Wednesday, September 2, 2015

How valuable is the conscience of a journalist?

By: Shelby Dermer

It was Waylon Jennings who sang in his 1977 country music hit, Luckenbach, Texas, "I don’t need my name in the marquee lights. I got my songs and I got you with me tonight."

This is similar to what a large majority of journalists want—their 15 minutes of fame, their time in the spotlight. It all seems just one popular story away, but if that story produces information that is proven fiction, consequences are inevitable.

Unless Journalists use their conscience to decide that covering a story that is false is not in their best interests.

Yes that “big break” story maybe at a journalist’s fingertips, but like a kid extending on his tip toes to the cookie jar before dinner, sometimes it is best not to reach yet.

This was the case for journalist Michele Gillen in 1993. Gillen, a correspondent NBC News, was covering a story that proclaimed that gas tanks in trucks manufactured by General Motors would catch fire in crashes.

Knowing that the claims against the company were not entirely true, Gillen sought the guidance of her boss, Jeff Diamond, hoping to get the new tests with the trucks (that were tweaked to make the outcome of the crashes more dramatic) stopped.

This is an example of a journalist successfully using their conscience for the better good of the story and journalism as a whole. However, that was not the end result for Gillen.

With persuasion by Diamond, who had assured her that the concerns she expressed would be noted at the conclusion of the broadcast, Gillen reported the story against her better judgement. Only to find out the story failed to mention any wrongdoings that she had pointed out.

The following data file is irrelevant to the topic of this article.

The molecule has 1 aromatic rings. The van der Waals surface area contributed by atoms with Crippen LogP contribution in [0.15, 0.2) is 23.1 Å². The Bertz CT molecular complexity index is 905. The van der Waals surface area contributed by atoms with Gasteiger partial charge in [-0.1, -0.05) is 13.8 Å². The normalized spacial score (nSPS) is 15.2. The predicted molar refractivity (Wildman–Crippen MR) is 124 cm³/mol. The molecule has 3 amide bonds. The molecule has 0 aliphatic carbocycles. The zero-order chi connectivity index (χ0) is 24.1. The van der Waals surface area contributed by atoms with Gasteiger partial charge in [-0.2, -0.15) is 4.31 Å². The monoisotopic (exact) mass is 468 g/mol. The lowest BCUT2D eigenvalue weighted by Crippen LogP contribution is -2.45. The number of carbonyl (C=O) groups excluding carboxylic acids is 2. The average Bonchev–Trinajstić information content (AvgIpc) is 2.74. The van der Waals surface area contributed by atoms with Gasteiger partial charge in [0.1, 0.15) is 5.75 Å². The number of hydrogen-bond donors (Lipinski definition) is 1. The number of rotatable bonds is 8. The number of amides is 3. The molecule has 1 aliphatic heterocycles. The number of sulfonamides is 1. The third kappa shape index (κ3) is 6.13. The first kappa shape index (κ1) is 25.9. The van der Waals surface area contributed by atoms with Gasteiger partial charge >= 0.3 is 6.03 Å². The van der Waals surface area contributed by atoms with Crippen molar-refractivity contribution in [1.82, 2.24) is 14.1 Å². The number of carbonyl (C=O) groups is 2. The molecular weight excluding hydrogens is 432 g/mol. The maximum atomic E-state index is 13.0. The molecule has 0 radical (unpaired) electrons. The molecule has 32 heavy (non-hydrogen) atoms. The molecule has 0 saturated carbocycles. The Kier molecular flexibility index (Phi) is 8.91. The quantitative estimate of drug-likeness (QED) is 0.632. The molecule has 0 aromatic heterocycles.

The end result was anything but pretty and the consequences, as aforementioned, were inevitable. The broadcast, which aired on Dateline, turned out to be an enormous embarrassment for NBC News and cost Michael Gartner, president of the news division, his job.

The segment Gillen reported on NBC's Dateline titled, "Waiting to Explode."
Photo Credit:

One similar situation involved Charlie Savage, a New York Times reporter who published false information about a congressional investigation in 2012.

Savage wrote incorrectly about House Speaker John Boehner’s participation in the talks of the investigation, and ended up breaking the publication’s code of ethics.

In either case, it goes to show the importance of a journalist’s conscience is. I feel that at any time a journalist has a stable argument that a story provides false information, that he or she should take the higher road and either turn down the story, or make sure the facts are there to support, although the story could be beneficial for a career.

It was the Society of Professional Journalists that wrote in their ethics code, “Journalist should remain free of associations and activities that may compromise integrity or damage credibility.” As well as, “Deny favored treatment to advertisers and special interests and resist their pressure to influence news coverage.”

At the end of the day, many people, like me, have pursued the journalism path to make a difference and to bring the best content to the many viewers out there.

Any journalist that fails to use his or her conscience in a decision about a story and produces erroneous content is simply reaching into the cookie jar at the wrong time.

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